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“I think Gov. Pence has done the right thing,” former Florida Gov. Jeb Bush said in a Monday radio interview. He said the law was “simply allowing people of faith space to be able to express their beliefs.”
Texas Gov. Rick Perry on Tuesday tweeted: “I stand with” Pence, and “Religious freedom is worth protecting.”
“We must stand with those who stand up for religious freedoms,” former Arkansas Gov. Mike Huckabee said.
Texas Sen. Ted Cruz, who announced his GOP presidential campaign last week, said the Indiana governor was “holding the line to protect religious liberty” in his state.
Some economic-minded Republicans saw it another way.
“It takes our eye off the really important things to most people in this country: jobs, the economy and our security,” said Ronald Weiser, former finance chairman for the Republican National Committee. “That’s probably not the best thing for our party as a whole.”
Article continues belowLast week, Pence signed the state Religious Freedom Restoration Act, giving heightened protections when businesses or individuals object on religious grounds to providing certain services.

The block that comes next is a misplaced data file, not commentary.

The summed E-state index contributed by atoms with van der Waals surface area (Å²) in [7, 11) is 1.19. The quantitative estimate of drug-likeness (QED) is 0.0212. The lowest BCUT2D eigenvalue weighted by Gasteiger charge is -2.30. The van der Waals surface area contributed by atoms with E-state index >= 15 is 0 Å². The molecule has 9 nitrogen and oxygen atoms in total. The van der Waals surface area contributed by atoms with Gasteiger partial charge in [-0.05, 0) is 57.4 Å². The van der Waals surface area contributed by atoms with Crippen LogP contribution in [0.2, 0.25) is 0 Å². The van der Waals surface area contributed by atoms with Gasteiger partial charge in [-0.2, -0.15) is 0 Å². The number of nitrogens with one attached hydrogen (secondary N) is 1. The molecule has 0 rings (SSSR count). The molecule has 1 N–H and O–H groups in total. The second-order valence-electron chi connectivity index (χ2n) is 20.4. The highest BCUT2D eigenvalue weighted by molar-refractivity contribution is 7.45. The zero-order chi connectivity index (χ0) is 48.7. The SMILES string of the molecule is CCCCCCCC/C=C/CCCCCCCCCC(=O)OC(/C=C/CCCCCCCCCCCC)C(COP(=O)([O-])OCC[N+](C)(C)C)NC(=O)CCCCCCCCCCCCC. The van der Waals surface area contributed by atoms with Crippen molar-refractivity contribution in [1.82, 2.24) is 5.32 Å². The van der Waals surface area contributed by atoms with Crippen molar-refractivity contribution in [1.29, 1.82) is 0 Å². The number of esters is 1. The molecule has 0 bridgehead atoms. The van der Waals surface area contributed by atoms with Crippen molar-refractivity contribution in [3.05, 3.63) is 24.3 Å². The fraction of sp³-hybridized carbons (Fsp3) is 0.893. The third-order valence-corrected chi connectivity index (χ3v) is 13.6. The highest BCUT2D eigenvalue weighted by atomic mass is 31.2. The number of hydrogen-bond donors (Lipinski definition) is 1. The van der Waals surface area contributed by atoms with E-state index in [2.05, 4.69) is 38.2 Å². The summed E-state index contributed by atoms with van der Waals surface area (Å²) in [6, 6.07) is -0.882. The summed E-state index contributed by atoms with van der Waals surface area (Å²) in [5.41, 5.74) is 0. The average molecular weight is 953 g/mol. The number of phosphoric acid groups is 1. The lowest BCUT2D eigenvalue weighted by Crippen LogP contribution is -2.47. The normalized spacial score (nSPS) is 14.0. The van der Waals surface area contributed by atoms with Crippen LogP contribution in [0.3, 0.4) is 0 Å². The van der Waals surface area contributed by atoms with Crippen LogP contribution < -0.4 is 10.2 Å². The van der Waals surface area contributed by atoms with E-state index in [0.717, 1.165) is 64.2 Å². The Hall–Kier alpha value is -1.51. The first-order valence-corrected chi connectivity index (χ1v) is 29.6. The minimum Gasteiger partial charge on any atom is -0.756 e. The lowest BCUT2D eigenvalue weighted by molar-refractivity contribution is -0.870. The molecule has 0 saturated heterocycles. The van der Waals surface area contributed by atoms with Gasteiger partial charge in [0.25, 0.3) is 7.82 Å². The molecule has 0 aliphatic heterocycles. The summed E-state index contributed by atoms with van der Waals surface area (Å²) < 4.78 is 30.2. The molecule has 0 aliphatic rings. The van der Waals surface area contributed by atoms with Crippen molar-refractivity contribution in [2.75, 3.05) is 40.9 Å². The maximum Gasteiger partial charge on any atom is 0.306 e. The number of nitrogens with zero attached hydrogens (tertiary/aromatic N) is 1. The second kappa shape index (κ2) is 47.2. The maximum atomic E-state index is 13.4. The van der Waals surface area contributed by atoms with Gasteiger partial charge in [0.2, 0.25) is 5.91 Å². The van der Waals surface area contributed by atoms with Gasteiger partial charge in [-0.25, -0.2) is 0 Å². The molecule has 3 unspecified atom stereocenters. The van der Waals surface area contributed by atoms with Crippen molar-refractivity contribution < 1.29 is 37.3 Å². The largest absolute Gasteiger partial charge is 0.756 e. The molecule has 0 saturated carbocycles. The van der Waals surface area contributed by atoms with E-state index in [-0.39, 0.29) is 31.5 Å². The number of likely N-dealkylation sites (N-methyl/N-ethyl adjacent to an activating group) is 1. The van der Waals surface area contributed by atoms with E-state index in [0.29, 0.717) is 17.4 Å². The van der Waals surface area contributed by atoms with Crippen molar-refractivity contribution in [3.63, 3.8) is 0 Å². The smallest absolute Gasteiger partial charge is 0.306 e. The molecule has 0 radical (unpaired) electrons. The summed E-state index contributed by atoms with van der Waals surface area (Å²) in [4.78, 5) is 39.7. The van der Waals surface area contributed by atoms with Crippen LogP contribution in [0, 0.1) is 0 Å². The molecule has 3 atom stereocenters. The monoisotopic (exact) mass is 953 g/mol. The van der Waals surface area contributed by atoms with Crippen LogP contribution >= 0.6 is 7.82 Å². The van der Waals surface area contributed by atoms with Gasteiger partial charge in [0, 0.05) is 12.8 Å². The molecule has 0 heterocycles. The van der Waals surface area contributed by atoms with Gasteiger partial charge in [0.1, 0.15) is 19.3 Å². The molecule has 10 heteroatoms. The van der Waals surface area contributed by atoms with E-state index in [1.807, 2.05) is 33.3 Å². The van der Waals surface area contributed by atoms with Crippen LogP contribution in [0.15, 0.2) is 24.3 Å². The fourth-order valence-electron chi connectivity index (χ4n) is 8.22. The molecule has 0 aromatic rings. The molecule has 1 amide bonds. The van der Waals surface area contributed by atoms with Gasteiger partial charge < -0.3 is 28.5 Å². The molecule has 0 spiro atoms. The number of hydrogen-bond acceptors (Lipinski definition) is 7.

Critics of the law say the intent is to discriminate against gays. They fear, for example, that caterers, florists, photographers and bakers with religious objections to same-sex marriage will be allowed to refuse to do business with gay couples. Supporters of the law say it will only give religious objectors a chance to bring their case before a judge.
Similar proposals have been introduced in more than a dozen states – Arkansas, Georgia and North Carolina, among them – patterned after the federal Religious Freedom Restoration Act of 1993. Nineteen other states have similar laws.
North Carolina Gov. Pat McCrory, a pro-business Republican, has criticized such a proposal in his state, telling The Associated Press on Tuesday that he’s yet to see evidence of a problem the bill purports to fix.